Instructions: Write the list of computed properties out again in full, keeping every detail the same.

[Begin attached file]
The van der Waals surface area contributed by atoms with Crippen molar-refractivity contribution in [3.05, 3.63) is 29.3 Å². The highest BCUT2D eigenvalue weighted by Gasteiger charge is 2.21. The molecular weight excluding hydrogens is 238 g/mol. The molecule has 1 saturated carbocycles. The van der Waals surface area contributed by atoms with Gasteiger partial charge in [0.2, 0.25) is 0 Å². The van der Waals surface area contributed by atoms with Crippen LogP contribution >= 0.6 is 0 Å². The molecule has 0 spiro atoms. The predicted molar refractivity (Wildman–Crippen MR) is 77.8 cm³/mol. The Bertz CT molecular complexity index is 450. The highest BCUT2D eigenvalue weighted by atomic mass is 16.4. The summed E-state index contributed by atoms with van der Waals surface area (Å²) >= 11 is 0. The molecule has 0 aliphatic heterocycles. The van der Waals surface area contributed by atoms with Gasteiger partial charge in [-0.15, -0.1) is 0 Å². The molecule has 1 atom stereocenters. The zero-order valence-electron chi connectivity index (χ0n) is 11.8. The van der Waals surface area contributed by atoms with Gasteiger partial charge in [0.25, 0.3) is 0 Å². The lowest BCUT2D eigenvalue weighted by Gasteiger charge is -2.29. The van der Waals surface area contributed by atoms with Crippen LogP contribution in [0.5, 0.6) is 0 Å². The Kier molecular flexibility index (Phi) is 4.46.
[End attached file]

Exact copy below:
The van der Waals surface area contributed by atoms with Crippen molar-refractivity contribution in [3.05, 3.63) is 29.3 Å². The highest BCUT2D eigenvalue weighted by Gasteiger charge is 2.21. The molecular weight excluding hydrogens is 238 g/mol. The molecule has 1 saturated carbocycles. The van der Waals surface area contributed by atoms with Gasteiger partial charge in [0.2, 0.25) is 0 Å². The van der Waals surface area contributed by atoms with Crippen LogP contribution >= 0.6 is 0 Å². The molecule has 0 spiro atoms. The predicted molar refractivity (Wildman–Crippen MR) is 77.8 cm³/mol. The Bertz CT molecular complexity index is 450. The highest BCUT2D eigenvalue weighted by atomic mass is 16.4. The summed E-state index contributed by atoms with van der Waals surface area (Å²) >= 11 is 0. The molecule has 0 aliphatic heterocycles. The van der Waals surface area contributed by atoms with Gasteiger partial charge in [-0.15, -0.1) is 0 Å². The molecule has 1 atom stereocenters. The zero-order valence-electron chi connectivity index (χ0n) is 11.8. The van der Waals surface area contributed by atoms with Gasteiger partial charge in [0.25, 0.3) is 0 Å². The lowest BCUT2D eigenvalue weighted by Gasteiger charge is -2.29. The van der Waals surface area contributed by atoms with Crippen LogP contribution in [0.5, 0.6) is 0 Å². The Kier molecular flexibility index (Phi) is 4.46.